“They plan to secure significant market volumes of used lead acid batteries that are currently partially processed and sent for export, and believe the extra market capacity our plant will provide will lead to the federal Department of the Environment an Energy rejecting some export permits in favour of in-country full recycling options,” the application reads.

Chunxing Corporation’s proposed plant will use a six step process including physical separation, waste acid processing for value added fertiliser, smelting and desulfurisation.

The EPA will assess the proposal against all relevant environmental policies and guidelines and consider any potential environmental and human health impacts that could result from the proposed development, including, but not limited to, air emissions, noise and residual waste management.

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EPA and DELWP review EP Act submissions

The Victorian EPA and Department of Environment, Land, Water and Planning (DELWP) are encouraged by the level of interest in Victoria’s new environmental regulations and standards, after receiving more than 300 public submissions.

EPA Chief Executive Cathy Wilkinson said feedback has been positive, with suggestions from industry, business and community members on how to improve the regulations.

“It’s fantastic that so many individuals and organisations have taken the time to have their say,” Dr Wilkinson said.

“Their comments will ensure the regulations and standards are sound and robust.”

Taking effect 1 July 2020, the Environment Protection Amendment Act 2018 represents the most significant change to Victoria’s environmental regulatory regime since the introduction of the Environment Protection Act 1970.

Significant changes include a general environmental duty, which requires all Victorian undertaking an activity with potential environmental and human health risk to identify and implement reasonably practical means to eliminate or minimise risk.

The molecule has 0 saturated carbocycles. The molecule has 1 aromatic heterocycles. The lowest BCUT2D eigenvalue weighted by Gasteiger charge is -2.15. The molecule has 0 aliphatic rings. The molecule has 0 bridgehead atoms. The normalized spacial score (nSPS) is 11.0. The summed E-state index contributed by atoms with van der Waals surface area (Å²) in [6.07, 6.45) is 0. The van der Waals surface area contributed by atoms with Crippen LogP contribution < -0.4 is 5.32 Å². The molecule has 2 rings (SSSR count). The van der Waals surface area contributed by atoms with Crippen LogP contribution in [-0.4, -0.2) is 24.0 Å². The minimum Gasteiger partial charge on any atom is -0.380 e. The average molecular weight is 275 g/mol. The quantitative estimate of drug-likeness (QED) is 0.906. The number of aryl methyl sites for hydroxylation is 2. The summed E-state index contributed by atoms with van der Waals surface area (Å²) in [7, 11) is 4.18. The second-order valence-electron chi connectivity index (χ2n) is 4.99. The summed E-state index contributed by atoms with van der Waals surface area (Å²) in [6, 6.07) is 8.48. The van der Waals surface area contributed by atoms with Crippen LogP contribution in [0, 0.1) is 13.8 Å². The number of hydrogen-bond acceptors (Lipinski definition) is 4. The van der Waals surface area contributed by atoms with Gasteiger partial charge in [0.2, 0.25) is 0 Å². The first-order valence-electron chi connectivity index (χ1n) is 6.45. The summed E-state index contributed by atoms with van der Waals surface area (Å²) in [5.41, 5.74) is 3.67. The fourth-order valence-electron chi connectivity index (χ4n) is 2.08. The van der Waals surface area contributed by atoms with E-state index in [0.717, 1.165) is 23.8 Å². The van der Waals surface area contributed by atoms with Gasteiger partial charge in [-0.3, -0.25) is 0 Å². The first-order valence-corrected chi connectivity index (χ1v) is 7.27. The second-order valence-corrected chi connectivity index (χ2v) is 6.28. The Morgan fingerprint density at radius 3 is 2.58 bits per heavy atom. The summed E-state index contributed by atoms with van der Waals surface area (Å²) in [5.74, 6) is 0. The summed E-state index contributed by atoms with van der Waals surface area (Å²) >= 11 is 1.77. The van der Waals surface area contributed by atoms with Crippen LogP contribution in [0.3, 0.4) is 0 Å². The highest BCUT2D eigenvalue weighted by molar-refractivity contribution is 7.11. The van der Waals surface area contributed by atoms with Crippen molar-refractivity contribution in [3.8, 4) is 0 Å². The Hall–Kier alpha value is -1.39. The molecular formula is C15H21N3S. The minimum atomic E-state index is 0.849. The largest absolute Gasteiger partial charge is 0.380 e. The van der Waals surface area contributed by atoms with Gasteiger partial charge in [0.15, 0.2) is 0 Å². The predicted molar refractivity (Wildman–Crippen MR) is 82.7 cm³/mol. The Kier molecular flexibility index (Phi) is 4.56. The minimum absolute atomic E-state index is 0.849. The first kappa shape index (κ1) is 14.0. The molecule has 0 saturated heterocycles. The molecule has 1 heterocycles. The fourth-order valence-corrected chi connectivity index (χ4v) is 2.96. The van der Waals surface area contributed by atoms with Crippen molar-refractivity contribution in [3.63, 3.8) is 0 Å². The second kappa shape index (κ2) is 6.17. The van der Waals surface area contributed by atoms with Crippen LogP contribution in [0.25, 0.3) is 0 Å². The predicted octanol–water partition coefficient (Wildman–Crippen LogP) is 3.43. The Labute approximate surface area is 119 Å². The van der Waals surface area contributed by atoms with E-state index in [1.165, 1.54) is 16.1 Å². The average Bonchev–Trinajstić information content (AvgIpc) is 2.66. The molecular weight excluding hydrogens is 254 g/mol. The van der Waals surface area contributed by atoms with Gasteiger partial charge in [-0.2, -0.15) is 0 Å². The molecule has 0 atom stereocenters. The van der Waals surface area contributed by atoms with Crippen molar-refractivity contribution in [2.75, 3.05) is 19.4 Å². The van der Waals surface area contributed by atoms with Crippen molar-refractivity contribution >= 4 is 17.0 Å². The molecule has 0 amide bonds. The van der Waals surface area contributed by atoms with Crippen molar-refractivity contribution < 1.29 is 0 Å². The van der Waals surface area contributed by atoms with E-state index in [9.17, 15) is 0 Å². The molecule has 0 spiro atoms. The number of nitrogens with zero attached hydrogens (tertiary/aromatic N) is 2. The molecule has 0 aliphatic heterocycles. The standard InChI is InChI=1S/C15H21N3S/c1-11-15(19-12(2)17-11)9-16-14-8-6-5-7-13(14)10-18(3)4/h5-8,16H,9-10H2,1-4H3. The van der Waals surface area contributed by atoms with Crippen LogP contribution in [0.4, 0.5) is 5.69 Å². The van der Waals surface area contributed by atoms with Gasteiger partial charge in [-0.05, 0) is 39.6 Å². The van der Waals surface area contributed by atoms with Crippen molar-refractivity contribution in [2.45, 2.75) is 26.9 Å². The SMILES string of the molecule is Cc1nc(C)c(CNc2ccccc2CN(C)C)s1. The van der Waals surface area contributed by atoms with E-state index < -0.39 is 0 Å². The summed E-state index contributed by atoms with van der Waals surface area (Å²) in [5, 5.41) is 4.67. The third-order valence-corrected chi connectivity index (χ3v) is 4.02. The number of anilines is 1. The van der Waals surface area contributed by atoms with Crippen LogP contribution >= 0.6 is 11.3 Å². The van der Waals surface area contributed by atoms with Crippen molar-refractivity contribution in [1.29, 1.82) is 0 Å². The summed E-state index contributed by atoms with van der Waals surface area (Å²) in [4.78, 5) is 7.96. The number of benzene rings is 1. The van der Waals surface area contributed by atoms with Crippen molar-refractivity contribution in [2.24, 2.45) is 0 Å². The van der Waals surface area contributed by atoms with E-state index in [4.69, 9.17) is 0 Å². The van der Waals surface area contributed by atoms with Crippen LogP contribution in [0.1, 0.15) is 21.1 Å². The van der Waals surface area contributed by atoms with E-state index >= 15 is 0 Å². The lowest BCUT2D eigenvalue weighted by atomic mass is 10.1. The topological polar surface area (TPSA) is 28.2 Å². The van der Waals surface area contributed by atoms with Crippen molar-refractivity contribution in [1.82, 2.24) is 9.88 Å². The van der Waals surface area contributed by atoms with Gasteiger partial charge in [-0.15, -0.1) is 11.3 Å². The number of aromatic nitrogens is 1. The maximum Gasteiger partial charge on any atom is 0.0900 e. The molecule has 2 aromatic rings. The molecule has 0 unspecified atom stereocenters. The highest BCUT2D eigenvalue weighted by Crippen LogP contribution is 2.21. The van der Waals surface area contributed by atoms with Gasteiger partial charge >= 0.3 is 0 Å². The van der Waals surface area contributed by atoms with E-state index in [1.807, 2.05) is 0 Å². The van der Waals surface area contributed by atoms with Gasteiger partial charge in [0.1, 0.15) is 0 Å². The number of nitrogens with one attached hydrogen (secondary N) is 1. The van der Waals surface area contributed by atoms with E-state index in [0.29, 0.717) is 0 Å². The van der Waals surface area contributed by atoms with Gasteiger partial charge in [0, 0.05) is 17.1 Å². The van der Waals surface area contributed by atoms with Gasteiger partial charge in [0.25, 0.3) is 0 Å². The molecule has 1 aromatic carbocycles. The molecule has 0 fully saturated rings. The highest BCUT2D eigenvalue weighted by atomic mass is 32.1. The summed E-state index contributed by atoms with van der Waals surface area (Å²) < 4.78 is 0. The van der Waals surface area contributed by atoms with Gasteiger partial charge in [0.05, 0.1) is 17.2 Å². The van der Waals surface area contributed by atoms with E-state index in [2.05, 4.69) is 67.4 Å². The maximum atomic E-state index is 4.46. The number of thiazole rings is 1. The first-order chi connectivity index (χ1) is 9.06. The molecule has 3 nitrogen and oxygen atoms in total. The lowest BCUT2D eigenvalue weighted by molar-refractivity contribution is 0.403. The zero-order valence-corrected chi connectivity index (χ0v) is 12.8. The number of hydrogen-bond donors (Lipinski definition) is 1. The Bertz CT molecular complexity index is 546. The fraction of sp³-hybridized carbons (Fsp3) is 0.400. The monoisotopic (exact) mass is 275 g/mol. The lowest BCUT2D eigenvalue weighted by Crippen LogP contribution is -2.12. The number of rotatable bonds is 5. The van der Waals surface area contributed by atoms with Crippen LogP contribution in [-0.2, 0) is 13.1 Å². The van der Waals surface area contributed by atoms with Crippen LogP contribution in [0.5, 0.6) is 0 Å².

Additional changes include higher penalties for illegal dumping, a public register, improved information sharing with other agencies and third party community rights.

DELWP Executive Director Mark Rodrigues said consultation engaged EPA Industry Reference and Community Groups and local and state government stakeholders.

“We’ve had a great response to the consultation process and this feedback will be invaluable in helping us shape this important legislation to better protect our environment,” Mr Rodrigues said.

According to an EPA statement, the EPA and DELWP are now reviewing all submissions, and have committed to responding through the Victorian Government’s Response to Public Comment Report in 2020.

“Feedback that goes beyond the scope of public comment on proposed regulations and standards will be considered in light of EPA’s broader transformation program,” the statement reads.

The Response to Public Comment Report will be released on the Engage Victoria website in early 2020.

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VIC EPA increases occupation of glass recycling facility

The Victoria EPA has increased its occupation of a glass recycling facility in Coolaroo, after stepping in to remove stockpile hotspots in October.

The action comes after a spot fire demonstrated that an industrial waste stockpile was not being appropriately managed to protect community and environment.

According to an EPA statement, recent stockpile monitoring has detected an increase in temperatures across areas that remain a concern to the EPA.

Since 25 October, the EPA has removed over 1100 truckloads of waste from the site, representing 10 per cent of the contaminated waste where hotspots are occurring.

“Works to remove hotspots and contaminated glass will continue for some months, with an estimated volume of 50,000 cubic metres of waste to remove,” the statement reads.

EPA Taskforce Manager Danny Childs said the EPA would continue to use all regulatory powers available to ensure hotspots are removed from the site as soon as possible.

“EPA will continue to undertake this work to reduce the risk to local communities and the environment,” Mr Childs said.